- Dogs should be kept on leads due to grazing sheep.
I spend much of my free time rambling aimlessly in the Welsh hills and I’ve come to learn a hill is never just a hill. They vary in terrain and character substantially.
South Shropshire: Stiperstones 5 ½ mile circular
The Bog Centre is a good place to park (there’s a car park near to the Stiperstones if you fancy a shorter route), and to try their famous ‘bog cake.’ This walk is mainly lowland level, crossing vast fields with surrounding heather and bilberry hills. The hike up is somewhat steepish and short. Once you reach the top you can walk the exposed windy and jacquard ridge (it’s an ankle tester) that offers panoramic views. Visit each tower of quartzite rock which was formed some 480 million years ago! The area is steeped in mining history with tales of witches, devils and even the Romans. Why not visit the Devil’s chair to see if he’s home?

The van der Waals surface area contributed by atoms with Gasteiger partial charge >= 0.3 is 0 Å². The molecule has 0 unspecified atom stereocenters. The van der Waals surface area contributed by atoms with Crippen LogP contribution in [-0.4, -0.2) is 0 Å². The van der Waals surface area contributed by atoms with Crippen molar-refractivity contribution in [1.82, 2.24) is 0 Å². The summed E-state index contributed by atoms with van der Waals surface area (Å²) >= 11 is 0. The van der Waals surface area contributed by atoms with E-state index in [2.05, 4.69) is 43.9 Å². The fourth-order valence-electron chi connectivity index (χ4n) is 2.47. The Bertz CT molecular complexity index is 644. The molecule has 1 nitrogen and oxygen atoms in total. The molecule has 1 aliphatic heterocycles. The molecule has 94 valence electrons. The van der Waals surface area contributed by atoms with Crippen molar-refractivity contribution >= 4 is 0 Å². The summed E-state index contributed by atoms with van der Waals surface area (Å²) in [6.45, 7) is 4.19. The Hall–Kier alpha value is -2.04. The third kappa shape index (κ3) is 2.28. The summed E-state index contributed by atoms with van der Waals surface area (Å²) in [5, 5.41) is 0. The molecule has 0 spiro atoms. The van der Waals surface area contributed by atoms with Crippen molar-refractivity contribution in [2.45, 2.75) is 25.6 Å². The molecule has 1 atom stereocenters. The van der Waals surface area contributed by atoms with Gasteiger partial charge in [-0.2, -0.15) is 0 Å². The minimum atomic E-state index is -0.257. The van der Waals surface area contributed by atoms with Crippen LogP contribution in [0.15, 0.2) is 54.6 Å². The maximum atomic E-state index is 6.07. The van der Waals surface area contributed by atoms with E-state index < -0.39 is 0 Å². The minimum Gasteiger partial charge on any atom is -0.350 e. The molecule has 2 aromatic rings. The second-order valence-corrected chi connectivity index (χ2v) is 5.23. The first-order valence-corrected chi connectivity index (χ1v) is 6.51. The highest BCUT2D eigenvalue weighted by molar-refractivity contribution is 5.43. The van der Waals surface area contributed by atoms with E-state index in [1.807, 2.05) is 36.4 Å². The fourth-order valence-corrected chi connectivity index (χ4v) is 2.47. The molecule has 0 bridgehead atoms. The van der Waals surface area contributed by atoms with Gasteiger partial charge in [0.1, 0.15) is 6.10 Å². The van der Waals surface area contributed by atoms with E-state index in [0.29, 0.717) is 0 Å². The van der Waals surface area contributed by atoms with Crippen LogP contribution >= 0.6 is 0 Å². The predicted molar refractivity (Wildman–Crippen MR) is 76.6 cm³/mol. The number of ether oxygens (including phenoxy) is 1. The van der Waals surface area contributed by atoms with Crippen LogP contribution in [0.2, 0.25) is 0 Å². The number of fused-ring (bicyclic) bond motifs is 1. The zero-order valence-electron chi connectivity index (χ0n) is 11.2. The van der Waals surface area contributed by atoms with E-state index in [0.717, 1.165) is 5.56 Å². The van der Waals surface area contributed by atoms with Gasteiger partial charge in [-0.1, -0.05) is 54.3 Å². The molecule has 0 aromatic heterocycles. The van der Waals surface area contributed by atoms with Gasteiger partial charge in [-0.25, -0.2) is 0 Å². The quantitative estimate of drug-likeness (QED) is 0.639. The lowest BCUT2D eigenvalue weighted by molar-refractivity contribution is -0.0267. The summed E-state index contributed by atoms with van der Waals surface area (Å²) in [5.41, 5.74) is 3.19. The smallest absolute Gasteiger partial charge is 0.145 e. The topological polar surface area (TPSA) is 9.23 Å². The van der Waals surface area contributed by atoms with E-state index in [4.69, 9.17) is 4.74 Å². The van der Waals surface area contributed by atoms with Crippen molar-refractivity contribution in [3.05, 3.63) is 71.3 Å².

- Dogs on leads to protect ground-nesting birds
Scotland, Fife: Maspie Den 1.5 miles circular
Begin at the carpark (donations accepted) at the Falkland centre for Stewardship. Walk up the estate road, with the stables to your right and as you enter the woodland take the middle road. This hike will guide you over a wooden bridge, past historic structures, alongside streams, through old woodlands and a long dark tunnel, and as you ascend higher you’ll witness the beautiful Yid waterfall which is usually in full flowing force. I certainly can’t forget the views of the Lomond Hills here.
North East Wales: Ponderosa to Carrog – 7.3 miles
The Ponderosa cafe is your starting point between Llandegla and Llangollen. The first section is tough on the knees as you hike up and down the Llantysilio heather infused peaks. The first part provides 360 views of the Dee Valley, the Irish sea, and Snowdonia. You’ll then cross open fields, with views of the Clwydian hills, and end up on the ancient Drover’s Path and eventually drop down into the quaint Carrog village with lovely river views and a great local pub (awesome V and VE foods here).